Facebook Twitter instagram Youtube
Request a Callback


Tomotherapy is an advanced radiation treatment practised in radiation therapy. It provides 3D image study of the cancer region to be treated.

Tomotherapy is an advanced radiation treatment practised in radiation therapy. It provides 3D image study of the cancer region to be treated.

Read Less
How Is Tomotherapy Done?
    • The treatment is very precise.
    • Less time consuming.
    • When eliminating the tumour is not possible, it is used as a palliative treatment.
    • Quick recovery.
    • No requirement of anaesthesia.
    • Painless procedure.

    • Diarrhoea.
    • Swelling in the leg.
    • Bladder issues.
    • Skin Problems.
    • Dry Mouth.
    • Vomiting.
    • Difficulty in urination.

  • Steps to be taken before Tomotherapy

    You will be asked to follow specific diet prior to the procedure. You may also be advised to stop or avoid certain medication. Our team of doctors will guide you through the process and will make sure you stay stress-free during the procedure.

Treatment Procedure
  • What happens during the procedure?

    The surgery starts with the scanning of the treatment area using 3D imaging. It is very important to have accurate clinical measurements so that damage to normal cells is minimal. A thin beam of radiation is made to rotate around the body and enter from different directions to kill the tumour cells. A computer processor will monitor the delivery of radiation rays at the pre-determined intensity, at any given point of time.

  • After Tomotherapy

    Your doctor at Medanta will provide you with all the post-procedure instructions. You may need extra rest while your tissues heal and regenerate. Be gentle with your skin in the treatment area as it takes time to heal. You might have to visit your doctor a few times post therapy to monitor the results of the therapy.

What are the benefits and risks of Tomotherapy Treatment?

Tomotherapy has been a boon for medical care, but as any other surgical process, it has some risks associated with it.


Preparing for Tomotherapy

  • Before the treatment, the doctors use 3D images from the combination of scanning technologies such as MRI (Magnetic Resonance Imaging) and CT (Computed Tomography) scans to establish the precise contours. Special software is used for each treatment volume and any regions of risk.
  • To match the doctor’s prescription as closely as possible, the therapy technology calculates the appropriate patterns, position, and intensity of the radiation beam to be distributed.
  • The patient will be asked to change into a loose-fitting gown provided by the Medanta.


During the treatment

  • During the procedure, the patient is made to lie down on the table which can move in all four directions. The area which is not to be exposed to the radiations will be covered by a material.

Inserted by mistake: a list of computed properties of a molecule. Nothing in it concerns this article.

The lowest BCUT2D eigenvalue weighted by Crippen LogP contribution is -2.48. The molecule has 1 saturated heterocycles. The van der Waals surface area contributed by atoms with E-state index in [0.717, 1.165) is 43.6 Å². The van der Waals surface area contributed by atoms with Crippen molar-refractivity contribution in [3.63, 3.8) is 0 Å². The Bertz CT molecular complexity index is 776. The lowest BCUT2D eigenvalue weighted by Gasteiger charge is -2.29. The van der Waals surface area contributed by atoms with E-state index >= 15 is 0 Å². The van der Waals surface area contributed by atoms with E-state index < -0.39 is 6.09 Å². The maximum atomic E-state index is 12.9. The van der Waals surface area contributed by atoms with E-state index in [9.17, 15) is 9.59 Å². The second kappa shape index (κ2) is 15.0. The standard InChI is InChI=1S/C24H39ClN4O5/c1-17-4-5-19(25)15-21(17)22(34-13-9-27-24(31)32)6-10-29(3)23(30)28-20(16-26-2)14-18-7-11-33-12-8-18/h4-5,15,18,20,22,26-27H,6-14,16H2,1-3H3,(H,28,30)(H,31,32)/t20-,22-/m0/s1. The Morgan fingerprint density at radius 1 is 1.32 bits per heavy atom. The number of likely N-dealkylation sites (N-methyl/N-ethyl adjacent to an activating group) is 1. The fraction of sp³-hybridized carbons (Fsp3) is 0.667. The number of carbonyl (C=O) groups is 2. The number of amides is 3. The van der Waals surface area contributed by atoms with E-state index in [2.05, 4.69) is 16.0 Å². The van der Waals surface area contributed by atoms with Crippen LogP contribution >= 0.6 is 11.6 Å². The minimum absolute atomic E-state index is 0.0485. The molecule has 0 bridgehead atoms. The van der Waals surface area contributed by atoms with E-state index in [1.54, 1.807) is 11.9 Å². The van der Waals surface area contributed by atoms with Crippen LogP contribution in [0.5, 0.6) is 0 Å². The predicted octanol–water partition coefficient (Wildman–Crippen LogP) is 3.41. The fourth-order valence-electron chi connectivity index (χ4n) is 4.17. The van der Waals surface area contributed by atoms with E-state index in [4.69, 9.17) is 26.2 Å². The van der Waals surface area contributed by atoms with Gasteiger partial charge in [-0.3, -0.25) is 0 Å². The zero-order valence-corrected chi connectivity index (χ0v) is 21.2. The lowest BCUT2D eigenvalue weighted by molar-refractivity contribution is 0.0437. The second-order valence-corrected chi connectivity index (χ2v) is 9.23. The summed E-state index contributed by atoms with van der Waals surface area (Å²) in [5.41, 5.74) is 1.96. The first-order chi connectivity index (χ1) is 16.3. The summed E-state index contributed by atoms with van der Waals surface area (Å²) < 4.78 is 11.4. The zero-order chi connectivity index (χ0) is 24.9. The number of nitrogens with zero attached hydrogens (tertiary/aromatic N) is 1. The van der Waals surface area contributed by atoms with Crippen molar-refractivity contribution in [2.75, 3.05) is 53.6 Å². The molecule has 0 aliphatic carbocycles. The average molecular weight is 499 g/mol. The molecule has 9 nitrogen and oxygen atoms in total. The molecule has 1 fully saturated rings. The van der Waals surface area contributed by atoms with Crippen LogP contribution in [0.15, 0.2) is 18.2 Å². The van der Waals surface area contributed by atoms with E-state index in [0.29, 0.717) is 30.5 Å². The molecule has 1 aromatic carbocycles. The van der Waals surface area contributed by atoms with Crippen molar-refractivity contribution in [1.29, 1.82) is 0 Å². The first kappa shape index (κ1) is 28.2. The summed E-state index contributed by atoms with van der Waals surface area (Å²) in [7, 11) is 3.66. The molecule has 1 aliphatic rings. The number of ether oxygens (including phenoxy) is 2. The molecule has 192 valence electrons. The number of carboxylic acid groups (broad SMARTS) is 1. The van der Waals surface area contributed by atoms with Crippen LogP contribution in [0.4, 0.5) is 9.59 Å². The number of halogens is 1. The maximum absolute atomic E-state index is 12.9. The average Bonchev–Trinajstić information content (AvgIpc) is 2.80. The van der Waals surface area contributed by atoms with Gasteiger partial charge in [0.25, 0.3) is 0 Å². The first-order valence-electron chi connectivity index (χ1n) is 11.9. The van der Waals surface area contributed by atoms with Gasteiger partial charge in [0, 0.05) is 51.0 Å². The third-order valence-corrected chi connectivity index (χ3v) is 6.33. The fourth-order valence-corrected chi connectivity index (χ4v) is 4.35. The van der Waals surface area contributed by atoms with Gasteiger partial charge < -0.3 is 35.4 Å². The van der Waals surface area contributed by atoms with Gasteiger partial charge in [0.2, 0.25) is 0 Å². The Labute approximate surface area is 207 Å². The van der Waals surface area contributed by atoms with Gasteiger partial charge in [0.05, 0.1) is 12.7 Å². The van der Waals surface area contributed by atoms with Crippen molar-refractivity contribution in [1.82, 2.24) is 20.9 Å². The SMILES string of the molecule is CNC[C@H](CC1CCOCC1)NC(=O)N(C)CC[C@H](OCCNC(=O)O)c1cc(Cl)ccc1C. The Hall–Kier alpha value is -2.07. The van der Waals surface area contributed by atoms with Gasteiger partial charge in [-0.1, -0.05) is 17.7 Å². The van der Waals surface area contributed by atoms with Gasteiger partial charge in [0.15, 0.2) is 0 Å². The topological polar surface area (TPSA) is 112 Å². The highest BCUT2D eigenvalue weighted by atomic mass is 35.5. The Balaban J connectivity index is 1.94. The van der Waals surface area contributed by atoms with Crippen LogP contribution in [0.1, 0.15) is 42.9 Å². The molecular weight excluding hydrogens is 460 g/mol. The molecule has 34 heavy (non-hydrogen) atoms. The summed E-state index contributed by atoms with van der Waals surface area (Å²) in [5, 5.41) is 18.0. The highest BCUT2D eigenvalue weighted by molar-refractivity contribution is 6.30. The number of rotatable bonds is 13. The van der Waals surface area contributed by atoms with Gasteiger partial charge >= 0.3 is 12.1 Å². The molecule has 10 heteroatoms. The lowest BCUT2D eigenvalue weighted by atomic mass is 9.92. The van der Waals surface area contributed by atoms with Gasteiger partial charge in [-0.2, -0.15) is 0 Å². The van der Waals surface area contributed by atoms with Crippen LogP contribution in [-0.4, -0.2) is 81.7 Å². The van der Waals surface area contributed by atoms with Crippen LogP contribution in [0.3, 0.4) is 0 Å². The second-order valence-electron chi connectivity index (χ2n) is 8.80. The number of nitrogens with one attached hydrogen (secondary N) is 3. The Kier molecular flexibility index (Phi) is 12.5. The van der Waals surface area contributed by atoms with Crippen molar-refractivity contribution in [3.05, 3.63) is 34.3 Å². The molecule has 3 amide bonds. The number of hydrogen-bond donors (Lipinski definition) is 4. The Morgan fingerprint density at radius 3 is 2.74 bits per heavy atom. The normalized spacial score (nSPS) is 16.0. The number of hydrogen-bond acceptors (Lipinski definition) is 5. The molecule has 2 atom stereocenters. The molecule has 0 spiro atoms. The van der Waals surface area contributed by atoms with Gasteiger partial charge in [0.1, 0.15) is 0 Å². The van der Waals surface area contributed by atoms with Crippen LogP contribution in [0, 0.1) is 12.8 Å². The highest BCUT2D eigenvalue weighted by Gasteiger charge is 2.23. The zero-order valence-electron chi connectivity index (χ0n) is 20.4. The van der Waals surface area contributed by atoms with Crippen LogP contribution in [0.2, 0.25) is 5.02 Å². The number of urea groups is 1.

• The machine directs the radiations on the area to be treated. The radiographer operates the machine and the patient can talk to him/her via intercom.
  • The procedure requires the patient to remain as still as possible. It takes only a few minutes each day and is completely pain-free. In the first week of therapy and for the coming weeks, the staff and oncologist ensure that the therapy continues in synchronisation with the devised plan.

Post Treatment

After the treatment

  • During the weeks of treatment, the patient is monitored closely, for treatment schedule, doses and general health.
  • The patient will undergo some imaging tests so that the doctor can figure out the efficiency of radiations.
  • If the patient feels allergic to radiations or observes any side-effects, which happens rarely, the same should be conveyed to the doctor or the oncologist.


The advantages of Tomotherapy are:

  • The technology generates detailed pictures and thus enhances the procedure for treatment.
  • Tumour cells can be easily identified through using the computerised imaging system.
  • Tomotherapy is a more flexible treatment to target multiple, complex, and sensitive areas in the brain.
  • The technology can significantly improve the diagnosis.
  • The procedure also limits unnecessary medical treatments.


The risks associated with Tomotherapy are:

  • Skin problems such as irritation and rashes, difficulty in eating and loss of appetite, dry eyes, throat, and mouth.
  • Nausea and headache.
  • Changes in the urinary and bladder systems.


The limitations of this therapy are:
The radiation can damage the surrounding healthy tissues.

Get Treated In Our Specialised Institutes & Departments
Back to top